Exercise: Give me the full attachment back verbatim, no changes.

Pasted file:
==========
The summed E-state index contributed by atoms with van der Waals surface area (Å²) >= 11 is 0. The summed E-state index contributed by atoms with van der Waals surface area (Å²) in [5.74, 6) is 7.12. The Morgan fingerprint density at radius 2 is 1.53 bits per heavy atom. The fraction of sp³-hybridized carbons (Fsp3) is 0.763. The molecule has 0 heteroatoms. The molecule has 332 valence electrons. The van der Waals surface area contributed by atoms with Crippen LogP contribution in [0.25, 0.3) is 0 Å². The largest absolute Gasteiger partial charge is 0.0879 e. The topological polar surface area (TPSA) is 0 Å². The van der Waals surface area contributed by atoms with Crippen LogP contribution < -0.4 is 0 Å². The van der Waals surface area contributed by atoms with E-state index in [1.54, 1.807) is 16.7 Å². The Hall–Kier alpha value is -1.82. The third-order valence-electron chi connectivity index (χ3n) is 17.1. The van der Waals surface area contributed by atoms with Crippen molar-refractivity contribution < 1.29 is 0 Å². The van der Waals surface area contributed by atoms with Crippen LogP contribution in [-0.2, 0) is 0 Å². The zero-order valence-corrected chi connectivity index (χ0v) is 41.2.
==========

The summed E-state index contributed by atoms with van der Waals surface area (Å²) >= 11 is 0. The summed E-state index contributed by atoms with van der Waals surface area (Å²) in [5.74, 6) is 7.12. The Morgan fingerprint density at radius 2 is 1.53 bits per heavy atom. The fraction of sp³-hybridized carbons (Fsp3) is 0.763. The molecule has 0 heteroatoms. The molecule has 332 valence electrons. The van der Waals surface area contributed by atoms with Crippen LogP contribution in [0.25, 0.3) is 0 Å². The largest absolute Gasteiger partial charge is 0.0879 e. The topological polar surface area (TPSA) is 0 Å². The van der Waals surface area contributed by atoms with Crippen LogP contribution < -0.4 is 0 Å². The van der Waals surface area contributed by atoms with E-state index in [1.54, 1.807) is 16.7 Å². The Hall–Kier alpha value is -1.82. The third-order valence-electron chi connectivity index (χ3n) is 17.1. The van der Waals surface area contributed by atoms with Crippen molar-refractivity contribution < 1.29 is 0 Å². The van der Waals surface area contributed by atoms with Crippen LogP contribution in [-0.2, 0) is 0 Å². The zero-order valence-corrected chi connectivity index (χ0v) is 41.2.